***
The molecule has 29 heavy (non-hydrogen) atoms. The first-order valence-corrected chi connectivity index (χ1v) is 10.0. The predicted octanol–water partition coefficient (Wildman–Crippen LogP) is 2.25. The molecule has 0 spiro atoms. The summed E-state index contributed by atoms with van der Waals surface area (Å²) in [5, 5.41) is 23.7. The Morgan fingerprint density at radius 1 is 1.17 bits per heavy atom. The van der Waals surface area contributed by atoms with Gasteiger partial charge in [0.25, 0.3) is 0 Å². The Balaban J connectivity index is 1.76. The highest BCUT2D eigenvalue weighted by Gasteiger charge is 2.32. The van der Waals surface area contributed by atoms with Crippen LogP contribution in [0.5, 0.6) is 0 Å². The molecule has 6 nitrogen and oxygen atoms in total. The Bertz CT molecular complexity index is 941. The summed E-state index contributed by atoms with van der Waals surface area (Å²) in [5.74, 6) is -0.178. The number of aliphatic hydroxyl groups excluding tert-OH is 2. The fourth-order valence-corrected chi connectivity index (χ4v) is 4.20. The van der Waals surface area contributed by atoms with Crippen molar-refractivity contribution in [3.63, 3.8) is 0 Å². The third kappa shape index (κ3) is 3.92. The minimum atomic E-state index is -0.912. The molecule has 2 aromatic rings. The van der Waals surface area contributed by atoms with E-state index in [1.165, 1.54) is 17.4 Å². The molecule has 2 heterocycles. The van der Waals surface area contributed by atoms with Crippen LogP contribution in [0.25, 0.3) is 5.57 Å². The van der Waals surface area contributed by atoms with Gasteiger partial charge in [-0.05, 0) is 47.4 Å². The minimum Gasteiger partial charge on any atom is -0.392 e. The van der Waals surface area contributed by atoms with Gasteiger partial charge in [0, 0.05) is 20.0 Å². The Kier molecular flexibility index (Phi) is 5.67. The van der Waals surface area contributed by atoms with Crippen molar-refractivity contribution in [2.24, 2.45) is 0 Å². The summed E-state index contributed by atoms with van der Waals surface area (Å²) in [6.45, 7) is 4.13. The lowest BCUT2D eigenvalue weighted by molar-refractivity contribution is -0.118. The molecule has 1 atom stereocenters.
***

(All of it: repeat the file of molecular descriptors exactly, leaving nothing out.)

The molecule has 29 heavy (non-hydrogen) atoms. The first-order valence-corrected chi connectivity index (χ1v) is 10.0. The predicted octanol–water partition coefficient (Wildman–Crippen LogP) is 2.25. The molecule has 0 spiro atoms. The summed E-state index contributed by atoms with van der Waals surface area (Å²) in [5, 5.41) is 23.7. The Morgan fingerprint density at radius 1 is 1.17 bits per heavy atom. The van der Waals surface area contributed by atoms with Gasteiger partial charge in [0.25, 0.3) is 0 Å². The Balaban J connectivity index is 1.76. The highest BCUT2D eigenvalue weighted by Gasteiger charge is 2.32. The van der Waals surface area contributed by atoms with Crippen LogP contribution in [0.5, 0.6) is 0 Å². The molecule has 6 nitrogen and oxygen atoms in total. The Bertz CT molecular complexity index is 941. The summed E-state index contributed by atoms with van der Waals surface area (Å²) in [5.74, 6) is -0.178. The number of aliphatic hydroxyl groups excluding tert-OH is 2. The fourth-order valence-corrected chi connectivity index (χ4v) is 4.20. The van der Waals surface area contributed by atoms with Crippen molar-refractivity contribution in [3.63, 3.8) is 0 Å². The third kappa shape index (κ3) is 3.92. The minimum atomic E-state index is -0.912. The molecule has 2 aromatic rings. The van der Waals surface area contributed by atoms with E-state index in [1.165, 1.54) is 17.4 Å². The molecule has 2 heterocycles. The van der Waals surface area contributed by atoms with Crippen LogP contribution in [0.25, 0.3) is 5.57 Å². The van der Waals surface area contributed by atoms with Gasteiger partial charge in [-0.05, 0) is 47.4 Å². The minimum Gasteiger partial charge on any atom is -0.392 e. The van der Waals surface area contributed by atoms with Gasteiger partial charge in [0, 0.05) is 20.0 Å². The Kier molecular flexibility index (Phi) is 5.67. The van der Waals surface area contributed by atoms with Crippen molar-refractivity contribution in [2.24, 2.45) is 0 Å². The summed E-state index contributed by atoms with van der Waals surface area (Å²) in [6.45, 7) is 4.13. The lowest BCUT2D eigenvalue weighted by molar-refractivity contribution is -0.118. The molecule has 1 atom stereocenters.